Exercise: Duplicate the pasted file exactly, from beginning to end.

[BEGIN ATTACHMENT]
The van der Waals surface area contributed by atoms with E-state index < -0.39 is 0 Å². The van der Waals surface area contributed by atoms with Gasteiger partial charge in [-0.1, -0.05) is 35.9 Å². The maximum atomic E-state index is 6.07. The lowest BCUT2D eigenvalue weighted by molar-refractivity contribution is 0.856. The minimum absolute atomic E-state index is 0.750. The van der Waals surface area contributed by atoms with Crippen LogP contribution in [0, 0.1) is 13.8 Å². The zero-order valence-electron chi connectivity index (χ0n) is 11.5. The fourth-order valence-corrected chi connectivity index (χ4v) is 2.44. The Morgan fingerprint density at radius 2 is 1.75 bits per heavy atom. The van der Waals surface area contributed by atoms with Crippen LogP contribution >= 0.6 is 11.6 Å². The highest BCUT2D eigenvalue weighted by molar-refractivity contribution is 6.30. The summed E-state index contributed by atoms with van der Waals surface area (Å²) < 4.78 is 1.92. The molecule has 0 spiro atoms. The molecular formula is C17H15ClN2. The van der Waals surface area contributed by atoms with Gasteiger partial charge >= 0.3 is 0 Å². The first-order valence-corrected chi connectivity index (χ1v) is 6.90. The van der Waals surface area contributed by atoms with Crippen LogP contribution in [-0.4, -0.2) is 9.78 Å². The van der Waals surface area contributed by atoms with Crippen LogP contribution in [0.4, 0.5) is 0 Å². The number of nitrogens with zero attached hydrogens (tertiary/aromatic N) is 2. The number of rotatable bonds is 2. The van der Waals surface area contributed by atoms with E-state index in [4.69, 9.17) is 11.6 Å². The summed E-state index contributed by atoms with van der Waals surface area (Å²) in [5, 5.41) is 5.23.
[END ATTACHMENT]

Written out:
The van der Waals surface area contributed by atoms with E-state index < -0.39 is 0 Å². The van der Waals surface area contributed by atoms with Gasteiger partial charge in [-0.1, -0.05) is 35.9 Å². The maximum atomic E-state index is 6.07. The lowest BCUT2D eigenvalue weighted by molar-refractivity contribution is 0.856. The minimum absolute atomic E-state index is 0.750. The van der Waals surface area contributed by atoms with Crippen LogP contribution in [0, 0.1) is 13.8 Å². The zero-order valence-electron chi connectivity index (χ0n) is 11.5. The fourth-order valence-corrected chi connectivity index (χ4v) is 2.44. The Morgan fingerprint density at radius 2 is 1.75 bits per heavy atom. The van der Waals surface area contributed by atoms with Crippen LogP contribution >= 0.6 is 11.6 Å². The highest BCUT2D eigenvalue weighted by molar-refractivity contribution is 6.30. The summed E-state index contributed by atoms with van der Waals surface area (Å²) < 4.78 is 1.92. The molecule has 0 spiro atoms. The molecular formula is C17H15ClN2. The van der Waals surface area contributed by atoms with Gasteiger partial charge >= 0.3 is 0 Å². The first-order valence-corrected chi connectivity index (χ1v) is 6.90. The van der Waals surface area contributed by atoms with Crippen LogP contribution in [-0.4, -0.2) is 9.78 Å². The van der Waals surface area contributed by atoms with Crippen LogP contribution in [0.4, 0.5) is 0 Å². The number of nitrogens with zero attached hydrogens (tertiary/aromatic N) is 2. The number of rotatable bonds is 2. The van der Waals surface area contributed by atoms with E-state index in [4.69, 9.17) is 11.6 Å². The summed E-state index contributed by atoms with van der Waals surface area (Å²) in [5, 5.41) is 5.23.